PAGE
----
Funny Second City people, I see that look in your eye, and I know what you’re thinking. You’re dreaming, not so outrageously, that a mostly new cast could come together on stage, gel instantly and infuse sparkling-fresh life into your comedy troupe.
And perhaps you have the notion, in your 68th mainstage comedy revue, that one of the newcomers, say, the high-voiced, rubbery Jamaican-Canadian Nigel Downer, would electrify right out of the gate and poise himself immediately as a breakout star. Maybe your high hopes involve risky improv bits that manage to click.
And, no, it wouldn’t be too much to ask that your staging and segues be bold and smooth, and that your numerous new skits have a modicum of continuity under the helm of first-time director Kerry Griffin.
No doubt Second City encourages itself with its aspirations, and this time its comedic hopes are realized with a strong evening of sketch frolic. Zingers zinged and only a couple of segments failed to succeed.
A giddy pace was set immediately: A black man is held up at gunpoint; turns out it’s Obama, who of course has no money and is left alone to go on his way. Who knew the current President of the United States would be such a dasher of hopes?
The first sketch proper involved a pair of eHarmony adventurists – brainiacs, who excite themselves into a hilarious lather with their high intellect. “Smarter, smarter!” instead of “harder, harder!” and like that.
If daters fool themselves into thinking that the next one is the right one, couples aren’t much better: Two lesbians admire what they figure is the suburban marital bliss of their straight friends. So wrong. A night out for the husband and wife involves a band recital (“watching eight-year-olds ruin music) and a drive in a minivan (“the jogging pants of cars”).
Long, loose jokester Alastair Forbes was the double-talking Canadian Prime Minister, speaking himself in circles when it came to justifying the perhaps dubious goals of the military mission to Afghanistan.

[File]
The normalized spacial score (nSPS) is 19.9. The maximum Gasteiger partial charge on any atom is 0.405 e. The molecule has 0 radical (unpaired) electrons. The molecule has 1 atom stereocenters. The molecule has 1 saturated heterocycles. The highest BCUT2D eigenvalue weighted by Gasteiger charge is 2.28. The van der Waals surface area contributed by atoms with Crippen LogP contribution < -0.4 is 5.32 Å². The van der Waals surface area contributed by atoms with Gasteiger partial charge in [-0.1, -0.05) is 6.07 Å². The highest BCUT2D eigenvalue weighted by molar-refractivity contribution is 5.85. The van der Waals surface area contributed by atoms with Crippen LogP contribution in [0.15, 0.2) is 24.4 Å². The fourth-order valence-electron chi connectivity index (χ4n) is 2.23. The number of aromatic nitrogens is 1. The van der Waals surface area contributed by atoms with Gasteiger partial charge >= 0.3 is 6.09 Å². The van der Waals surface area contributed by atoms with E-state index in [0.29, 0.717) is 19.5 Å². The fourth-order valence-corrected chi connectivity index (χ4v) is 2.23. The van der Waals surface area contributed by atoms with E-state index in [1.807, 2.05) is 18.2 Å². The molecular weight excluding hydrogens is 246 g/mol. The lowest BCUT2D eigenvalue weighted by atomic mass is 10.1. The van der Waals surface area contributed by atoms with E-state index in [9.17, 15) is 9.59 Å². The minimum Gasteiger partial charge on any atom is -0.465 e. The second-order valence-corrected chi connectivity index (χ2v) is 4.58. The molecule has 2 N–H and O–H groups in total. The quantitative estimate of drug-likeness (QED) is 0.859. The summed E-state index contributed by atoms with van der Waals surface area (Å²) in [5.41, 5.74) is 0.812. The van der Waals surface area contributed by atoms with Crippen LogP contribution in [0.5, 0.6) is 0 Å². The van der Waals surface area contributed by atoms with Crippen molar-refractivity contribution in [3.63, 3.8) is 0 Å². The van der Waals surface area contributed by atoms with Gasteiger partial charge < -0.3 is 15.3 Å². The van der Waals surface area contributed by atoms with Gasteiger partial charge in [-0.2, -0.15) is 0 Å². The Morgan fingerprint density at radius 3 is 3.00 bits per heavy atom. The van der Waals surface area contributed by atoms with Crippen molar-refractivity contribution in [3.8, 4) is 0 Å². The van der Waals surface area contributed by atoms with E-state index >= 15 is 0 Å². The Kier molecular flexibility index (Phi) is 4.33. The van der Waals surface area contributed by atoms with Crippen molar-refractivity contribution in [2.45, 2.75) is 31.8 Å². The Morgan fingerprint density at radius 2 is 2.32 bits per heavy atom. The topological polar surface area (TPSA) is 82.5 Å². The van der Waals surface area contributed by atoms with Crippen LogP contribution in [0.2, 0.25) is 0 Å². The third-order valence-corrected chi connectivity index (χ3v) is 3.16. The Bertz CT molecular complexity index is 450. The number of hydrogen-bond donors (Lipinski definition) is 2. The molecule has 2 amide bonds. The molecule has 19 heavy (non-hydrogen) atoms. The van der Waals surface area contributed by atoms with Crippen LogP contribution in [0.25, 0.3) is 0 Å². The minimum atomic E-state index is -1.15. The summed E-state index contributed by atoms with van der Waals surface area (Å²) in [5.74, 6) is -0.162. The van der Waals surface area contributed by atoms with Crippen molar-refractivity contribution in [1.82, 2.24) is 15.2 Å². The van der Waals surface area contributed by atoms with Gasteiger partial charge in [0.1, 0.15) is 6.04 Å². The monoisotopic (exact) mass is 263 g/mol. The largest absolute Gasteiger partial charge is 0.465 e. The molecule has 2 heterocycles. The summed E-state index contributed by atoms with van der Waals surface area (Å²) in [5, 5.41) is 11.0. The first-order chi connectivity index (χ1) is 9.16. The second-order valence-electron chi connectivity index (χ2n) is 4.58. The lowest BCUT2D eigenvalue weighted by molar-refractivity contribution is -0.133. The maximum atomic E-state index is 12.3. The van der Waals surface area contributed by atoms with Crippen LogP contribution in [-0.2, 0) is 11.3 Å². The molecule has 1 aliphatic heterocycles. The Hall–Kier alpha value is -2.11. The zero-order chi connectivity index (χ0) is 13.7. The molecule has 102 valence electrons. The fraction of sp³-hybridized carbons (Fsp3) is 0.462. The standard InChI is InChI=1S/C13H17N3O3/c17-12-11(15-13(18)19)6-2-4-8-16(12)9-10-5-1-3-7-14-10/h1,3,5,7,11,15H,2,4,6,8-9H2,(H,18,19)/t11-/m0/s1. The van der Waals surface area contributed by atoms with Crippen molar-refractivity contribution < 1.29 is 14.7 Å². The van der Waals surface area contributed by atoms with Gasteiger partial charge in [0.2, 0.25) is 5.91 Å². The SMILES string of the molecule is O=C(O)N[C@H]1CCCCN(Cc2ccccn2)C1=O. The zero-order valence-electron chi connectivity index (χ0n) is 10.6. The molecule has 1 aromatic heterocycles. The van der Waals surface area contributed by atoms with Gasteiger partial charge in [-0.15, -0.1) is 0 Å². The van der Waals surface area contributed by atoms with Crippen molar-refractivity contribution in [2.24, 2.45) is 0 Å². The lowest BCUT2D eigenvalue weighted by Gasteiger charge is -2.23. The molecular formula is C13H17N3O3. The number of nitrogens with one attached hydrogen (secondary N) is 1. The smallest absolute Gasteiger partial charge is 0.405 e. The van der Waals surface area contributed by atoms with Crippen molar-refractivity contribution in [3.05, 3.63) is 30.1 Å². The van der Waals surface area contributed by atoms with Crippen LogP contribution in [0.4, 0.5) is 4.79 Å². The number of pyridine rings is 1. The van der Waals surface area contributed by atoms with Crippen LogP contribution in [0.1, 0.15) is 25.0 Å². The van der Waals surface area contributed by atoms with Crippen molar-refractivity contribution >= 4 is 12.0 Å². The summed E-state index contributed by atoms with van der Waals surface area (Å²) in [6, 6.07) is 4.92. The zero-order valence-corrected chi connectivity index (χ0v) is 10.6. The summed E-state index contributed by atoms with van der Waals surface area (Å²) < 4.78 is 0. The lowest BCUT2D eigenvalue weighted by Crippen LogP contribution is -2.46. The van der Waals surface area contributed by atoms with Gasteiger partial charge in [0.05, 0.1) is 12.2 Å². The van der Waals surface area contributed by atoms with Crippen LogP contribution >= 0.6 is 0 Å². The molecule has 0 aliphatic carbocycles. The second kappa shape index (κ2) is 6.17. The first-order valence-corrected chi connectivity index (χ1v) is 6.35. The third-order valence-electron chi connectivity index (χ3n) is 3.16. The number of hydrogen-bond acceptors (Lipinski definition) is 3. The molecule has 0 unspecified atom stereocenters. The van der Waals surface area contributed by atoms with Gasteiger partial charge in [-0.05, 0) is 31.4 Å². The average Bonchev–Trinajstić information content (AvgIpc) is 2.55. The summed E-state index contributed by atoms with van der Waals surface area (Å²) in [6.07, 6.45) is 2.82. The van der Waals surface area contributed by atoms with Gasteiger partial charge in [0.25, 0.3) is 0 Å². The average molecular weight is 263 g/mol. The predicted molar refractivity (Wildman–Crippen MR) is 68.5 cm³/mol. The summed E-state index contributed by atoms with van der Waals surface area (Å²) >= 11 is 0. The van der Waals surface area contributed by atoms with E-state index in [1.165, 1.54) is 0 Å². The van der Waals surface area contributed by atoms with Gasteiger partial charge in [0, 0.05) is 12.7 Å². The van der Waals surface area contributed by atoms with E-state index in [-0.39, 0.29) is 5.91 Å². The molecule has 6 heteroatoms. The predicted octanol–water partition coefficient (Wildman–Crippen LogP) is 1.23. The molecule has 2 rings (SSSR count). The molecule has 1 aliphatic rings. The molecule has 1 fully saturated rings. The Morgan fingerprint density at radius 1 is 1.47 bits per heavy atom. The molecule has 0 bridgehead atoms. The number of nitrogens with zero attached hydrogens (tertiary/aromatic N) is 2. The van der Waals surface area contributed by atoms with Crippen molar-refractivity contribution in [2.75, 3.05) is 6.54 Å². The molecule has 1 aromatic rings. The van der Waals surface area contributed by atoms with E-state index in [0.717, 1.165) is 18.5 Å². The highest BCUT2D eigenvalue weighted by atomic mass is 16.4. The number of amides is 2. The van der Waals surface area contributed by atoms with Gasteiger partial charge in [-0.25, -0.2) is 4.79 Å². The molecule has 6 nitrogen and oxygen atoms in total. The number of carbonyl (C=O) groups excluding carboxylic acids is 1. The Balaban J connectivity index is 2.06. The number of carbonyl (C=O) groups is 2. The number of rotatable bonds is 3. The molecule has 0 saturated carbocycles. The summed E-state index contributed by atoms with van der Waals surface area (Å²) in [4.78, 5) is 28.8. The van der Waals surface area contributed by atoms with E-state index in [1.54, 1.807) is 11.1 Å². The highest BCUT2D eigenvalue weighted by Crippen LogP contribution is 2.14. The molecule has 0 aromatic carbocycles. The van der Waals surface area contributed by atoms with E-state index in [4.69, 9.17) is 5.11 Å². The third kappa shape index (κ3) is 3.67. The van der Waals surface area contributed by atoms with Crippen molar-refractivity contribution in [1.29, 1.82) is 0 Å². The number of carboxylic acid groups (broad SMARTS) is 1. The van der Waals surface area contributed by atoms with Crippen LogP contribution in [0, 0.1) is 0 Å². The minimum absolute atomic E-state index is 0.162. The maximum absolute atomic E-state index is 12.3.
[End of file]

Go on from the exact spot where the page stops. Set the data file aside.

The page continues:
Horse-riding policemen, now there’s a target. They ride high, providing a sense of security. But what do they really accomplish? Heck, to elude them all a criminal needs to do is take a sharp left into a bush. (Steeplechase humour, people.)
Back to the winning first-timer, Downer. His Hitler humour caused a funny furor, and his kinetic antics as a tech-savvy son frustrated by his Luddite mom were priceless.
Fan-favourite Inessa Frantowski, who was pitch-perfect as a Ukrainian prostitute with all sorts of available crevices, was at the centre of the final sketch, a surreal fantasy scene that turned out much differently than she might have guessed.
Delusions, of course, are the truths that we need. But is placing our comedic trust in the Second City company a leap of faith? Not much of one, fortunately. And with Dreams Really Do Come True!, a stream of sharp funny presented by a charismatic cast, most all reasonable wishes are granted.
Dreams Really Do Come True! is running at The Second City, 51 Mercer St., Toronto (416-343-0011).
Dreams Really Do Come True! (and other lies)
- Written and Performed by Ashley Marie Comeau, Jason DeRosse, Nigel Downer, Alastair Forbes, Inessa Frantowski and Carly Hefferan
- Directed by Kerry Griffin
- At Second City in Toronto